Ballot Access News -- June 1, 2001

Volume 17, Number 3

This issue was originally printed on white paper.

Table of Contents
  1. NORTH CAROLINA BILL ADVANCES
  2. WASHINGTON DELAY
  3. ALASKA BILL PASSES
  4. OREGON BILL PASSES
  5. INDIANA DEADLINE IS NOW WORSE
  6. OTHER BALLOT BILLS
  7. 9th CIRCUIT USES BUSH v GORE AS PRECEDENT
  8. GEORGIA LAWSUIT
  9. PUNCHCARDS BANNED
  10. BRITISH ELECTION
  11. MORE LAWSUIT NEWS
  12. WRITE-IN GAIN
  13. CONGRESS
  14. PETITIONING
  15. ARKANSAS OPENING
  16. ERRATA
  17. CANDIDATES ELECTED TO THE HOUSE, 1902-2000, WHO WEREN'T NOMINEES OF THE DEMOCRATIC OR REPUBLICAN PARTIES (table)
  18. MINOR PARTY MEMBERS ELECTED TO THE HOUSE, 1902-2000, WHO WERE NOMINATED BY THEIR OWN MINOR PARTY, PLUS A MAJOR PARTY (table)
  19. PENNSYLVANIA ELECTION
  20. MORE CONGRESSIONAL ELECTIONS
  21. NEW JERSEY GUBERNATORIAL RACE
  22. ARIZONA REGISTRATION
  23. 3 MINOR PARTIES ELECT CANDIDATES IN WISCONSIN NON-PARTISAN ELECTIONS
  24. OTHER NON-PARTISAN WINS
  25. SOCIALIST PARTY IS 100 YEARS OLD
  26. Subscription Information

NORTH CAROLINA BILL ADVANCES

INDEPENDENT PETITION GOES FROM 99,000 TO 58,000; DEADLINE BETTER

On May 23, the North Carolina House Election Law Committee passed SB 10. The bill had already passed the Senate. It will get a vote in the full House soon. It makes these improvements:

1. The number of signatures for independent candidates for statewide office goes from 2% of the number of registered voters, to 2% of the last gubernatorial vote.

2. The deadline for new party petitions moves from May to mid-July.

3. If a party loses "qualified" status, voters may still register into it.

4. The petition to qualify a party will no longer say that the signers "intend to organize" the new party whose petition they are signing.

Although the number of signatures for independent candidates (which now will match the number for new parties) is still outrageously high (no state except California requires more), this is the lowest independent candidate petition requirement in the state's history. The original law, passed in 1915, provided that independent candidates needed 10% of the last gubernatorial vote. In 1935 this was raised to an absurd 25% of the last vote. It was lowered back to 10% in 1973, and lowered again in 1981 to 2% of the number of registered voters, after the 10% had been declared unconstitutional in 1980. In the entire history of the state, Ross Perot in 1992 is the only person who ever completed an independent statewide petition.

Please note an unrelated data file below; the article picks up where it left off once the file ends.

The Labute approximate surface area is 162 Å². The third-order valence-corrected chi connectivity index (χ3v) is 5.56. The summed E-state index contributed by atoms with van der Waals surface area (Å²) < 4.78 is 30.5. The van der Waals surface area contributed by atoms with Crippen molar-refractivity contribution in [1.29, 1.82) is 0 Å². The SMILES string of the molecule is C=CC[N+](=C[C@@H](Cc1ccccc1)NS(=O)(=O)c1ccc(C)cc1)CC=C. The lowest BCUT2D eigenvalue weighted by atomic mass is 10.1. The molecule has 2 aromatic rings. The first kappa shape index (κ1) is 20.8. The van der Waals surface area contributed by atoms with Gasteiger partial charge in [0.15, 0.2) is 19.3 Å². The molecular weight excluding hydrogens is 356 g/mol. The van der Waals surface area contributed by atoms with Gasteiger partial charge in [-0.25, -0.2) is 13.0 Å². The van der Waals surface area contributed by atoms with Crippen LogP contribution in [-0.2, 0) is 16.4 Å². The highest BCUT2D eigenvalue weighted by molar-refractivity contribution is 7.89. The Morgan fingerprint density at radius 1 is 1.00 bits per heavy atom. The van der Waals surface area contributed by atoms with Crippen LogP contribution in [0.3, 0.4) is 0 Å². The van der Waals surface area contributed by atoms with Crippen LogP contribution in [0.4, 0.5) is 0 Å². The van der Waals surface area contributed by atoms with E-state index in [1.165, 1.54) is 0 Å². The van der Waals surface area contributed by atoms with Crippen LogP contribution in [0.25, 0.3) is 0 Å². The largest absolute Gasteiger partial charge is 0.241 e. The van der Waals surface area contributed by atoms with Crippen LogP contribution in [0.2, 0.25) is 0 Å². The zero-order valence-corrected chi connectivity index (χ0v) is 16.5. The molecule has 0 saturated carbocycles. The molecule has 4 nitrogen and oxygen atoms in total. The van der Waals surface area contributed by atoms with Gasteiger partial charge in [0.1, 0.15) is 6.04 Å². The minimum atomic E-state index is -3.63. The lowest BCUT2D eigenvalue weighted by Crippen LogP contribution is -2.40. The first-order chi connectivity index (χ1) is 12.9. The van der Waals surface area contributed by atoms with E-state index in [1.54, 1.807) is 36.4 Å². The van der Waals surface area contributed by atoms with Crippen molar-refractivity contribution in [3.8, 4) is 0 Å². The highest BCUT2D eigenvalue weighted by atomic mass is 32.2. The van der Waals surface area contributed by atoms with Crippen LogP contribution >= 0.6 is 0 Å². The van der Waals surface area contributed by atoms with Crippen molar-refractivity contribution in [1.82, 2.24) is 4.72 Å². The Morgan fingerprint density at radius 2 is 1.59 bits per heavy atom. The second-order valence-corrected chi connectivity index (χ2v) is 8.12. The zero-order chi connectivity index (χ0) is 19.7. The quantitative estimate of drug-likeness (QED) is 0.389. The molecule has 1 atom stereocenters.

WASHINGTON DELAY

The Washington legislature's special session ended on May 24, and still no bill, revising the blanket primary, passed. However, a second special session begins on May 29. In the meantime, a federal judge now has the authority to design a new primary system for the state, although he may wait for a while.


ALASKA BILL PASSES

On May 8, the Alaska legislature passed HB 193, as amended by the Senate on May 6. Although the bill's main purpose is to revise the blanket primary, it has the incidental effect of improving the deadline for non-presidential minor party and independent candidate petitions. Under the old law, such petitions were due June 1 because Alaska placed such candidates on the primary ballot. Under HB 193, such candidates would no longer run in the primary, and their petition deadline becomes primary day, which is the 4th Tuesday in August.

No change was made to the presidential petition deadline, which has always been in early August. It is somewhat peculiar that the presidential deadline is now approximately two weeks earlier than the non-presidential deadline.

The bill reinstates separate primary ballots for each qualified party. Each qualified party must tell the state, no later than September 1 of an odd year, whether it desires to let independents vote in its primary, and whether it desires to let members of other parties vote in its primary. Individuals who support autonomy for political parties are pleased with the bill.


OREGON BILL PASSES